Current tests “focus primarily on platelet aggregation and essentially ignore secretion, adhesion, tethering, and signaling,” as well as other biochemical and genetic processes, they explain. “Though measuring such diverse effects in a clinical setting is challenging, these molecules, coupled with the power of informatics, may provide translatable biomarkers for measuring the comprehensive effects of platelet inhibitors in human health and disease.”

In a telephone interview with TCTMD, Paul A. Gurbel, MD, of Sinai Hospital of Baltimore (Baltimore, MD), described these possibilities as ‘blue sky.’

“I think when you get to the measurement of the end product, which is the final platelet physiology, that’s got the greatest [potential] for finding utility. All of these other markers are upstream,” he said, whereas an ideal assay would attempt to approximate “what is going on in vivo. [Response to adenosine diphosphate is] still where we have the greatest hope.”

Is ARCTIC Itself the Problem?

According to Dr. Gurbel, the landmark analysis does not resolve the limitations of ARCTIC including a low-risk patient population, lack of standard definition for MI, and poor statistical power. “The study was inadequate to refute the utility of personalization,” he stressed, adding that “there’s nothing new here.”

Somjot S. Brar, MD, MPH, of Kaiser Permanente (Los Angeles, CA), also noted that the “drug adjustment in response to platelet function testing was likely ineffective [in ARCTIC]. For many patients, the dose of clopidogrel was increased in response to platelet function testing; a strategy that is likely ineffective.”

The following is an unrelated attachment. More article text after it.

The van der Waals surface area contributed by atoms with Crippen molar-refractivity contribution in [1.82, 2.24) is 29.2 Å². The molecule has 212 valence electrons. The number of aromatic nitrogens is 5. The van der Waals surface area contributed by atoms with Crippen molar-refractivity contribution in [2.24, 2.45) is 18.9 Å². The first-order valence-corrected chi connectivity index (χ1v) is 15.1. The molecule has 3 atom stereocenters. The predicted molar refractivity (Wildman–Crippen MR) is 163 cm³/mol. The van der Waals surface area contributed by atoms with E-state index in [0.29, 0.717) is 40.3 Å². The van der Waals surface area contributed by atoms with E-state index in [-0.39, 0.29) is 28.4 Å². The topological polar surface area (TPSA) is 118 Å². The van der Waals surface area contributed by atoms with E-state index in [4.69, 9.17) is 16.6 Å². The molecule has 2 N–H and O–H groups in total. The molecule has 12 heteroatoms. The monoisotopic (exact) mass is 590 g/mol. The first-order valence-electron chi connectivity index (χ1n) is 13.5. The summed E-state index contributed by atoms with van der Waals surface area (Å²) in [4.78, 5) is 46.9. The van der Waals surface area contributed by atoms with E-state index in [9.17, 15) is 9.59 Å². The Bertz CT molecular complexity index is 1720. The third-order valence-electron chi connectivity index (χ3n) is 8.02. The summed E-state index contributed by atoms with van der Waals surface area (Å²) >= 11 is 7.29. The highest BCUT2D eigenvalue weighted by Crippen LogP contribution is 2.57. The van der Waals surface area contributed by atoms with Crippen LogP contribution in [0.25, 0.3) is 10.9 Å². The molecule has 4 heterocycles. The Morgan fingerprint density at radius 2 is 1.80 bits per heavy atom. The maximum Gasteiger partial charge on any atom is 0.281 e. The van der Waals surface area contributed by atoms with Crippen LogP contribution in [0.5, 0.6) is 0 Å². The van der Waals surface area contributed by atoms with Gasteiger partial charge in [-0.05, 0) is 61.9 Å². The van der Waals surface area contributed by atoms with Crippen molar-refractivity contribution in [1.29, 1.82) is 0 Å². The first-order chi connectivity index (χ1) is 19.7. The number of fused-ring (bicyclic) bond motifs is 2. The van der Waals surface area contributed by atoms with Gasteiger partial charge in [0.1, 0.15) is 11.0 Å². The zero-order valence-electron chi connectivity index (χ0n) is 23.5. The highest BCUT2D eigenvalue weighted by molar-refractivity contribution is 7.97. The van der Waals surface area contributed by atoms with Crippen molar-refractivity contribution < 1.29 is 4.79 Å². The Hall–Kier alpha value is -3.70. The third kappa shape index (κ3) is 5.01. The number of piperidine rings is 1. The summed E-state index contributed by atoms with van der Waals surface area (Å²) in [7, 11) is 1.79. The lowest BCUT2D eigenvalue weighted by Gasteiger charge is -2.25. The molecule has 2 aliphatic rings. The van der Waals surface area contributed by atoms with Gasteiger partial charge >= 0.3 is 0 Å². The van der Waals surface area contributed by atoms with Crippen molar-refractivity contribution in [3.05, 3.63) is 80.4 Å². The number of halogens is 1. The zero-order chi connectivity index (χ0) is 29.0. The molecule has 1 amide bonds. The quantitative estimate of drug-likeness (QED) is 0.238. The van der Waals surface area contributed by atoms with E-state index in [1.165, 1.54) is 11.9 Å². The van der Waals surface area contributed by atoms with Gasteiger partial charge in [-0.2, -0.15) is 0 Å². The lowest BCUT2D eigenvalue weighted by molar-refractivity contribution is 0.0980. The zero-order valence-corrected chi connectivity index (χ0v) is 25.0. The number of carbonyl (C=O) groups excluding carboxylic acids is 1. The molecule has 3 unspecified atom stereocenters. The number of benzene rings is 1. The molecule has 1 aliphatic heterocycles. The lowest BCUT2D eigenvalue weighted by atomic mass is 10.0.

Instead, repeat testing is required to confirm response, Dr. Brar suggested in an email to TCTMD. “Alternatively, subjects could be switched to prasugrel, where the response to the medication is more uniform compared with clopidogrel,” he said, reporting that approximately 10% of patients in the treatment arm of ARCTIC were on prasugrel.

The editorial concurs that “it is conceivable that transition to either prasugrel or ticagrelor after discharge” could have shown an advantage for testing.

“We don’t have conclusive data that platelet function testing is useful in a moderate-to-low-risk group,” Dr. Gurbel commented. “However,… the study to adequately assess this has yet to be done. If you have flawed studies that are severely limited, do you use those to overcome what we know fundamentally about the biology of thrombosis?”

The ongoing TRANSLATE-POPS, ANTARCTIC, and TROPICAL ACS are all evaluating potential of platelet testing in higher-risk populations.




1. Montalescot G, Rangé G, Silvain J, et al. High on-treatment platelet reactivity as a risk factor for secondary prevention after coronary stent revascularization: a landmark analysis of the ARCTIC study. Circulation. 2014;Epub ahead of print.


2. Voora D, Becker RC. A freeze on tailored antiplatelet therapy [editorial]? Circulation. 2014;Epub ahead of print.




  • Dr. Montalescot reports receiving research grants to his institution or consulting/lecture fees from numerous pharmaceutical and device companies.
  • Drs. Voora and Becker report co-inventing a patent application related to diagnostic markers of platelet function.
  • Dr. Gurbel reports receiving consulting fees, honoraria, and grants from AstraZeneca, Boehringer Ingelheim, Daiichi, Haemonetics, Janssen, and Merck.
  • Dr. Brar reports no relevant conflicts of interest.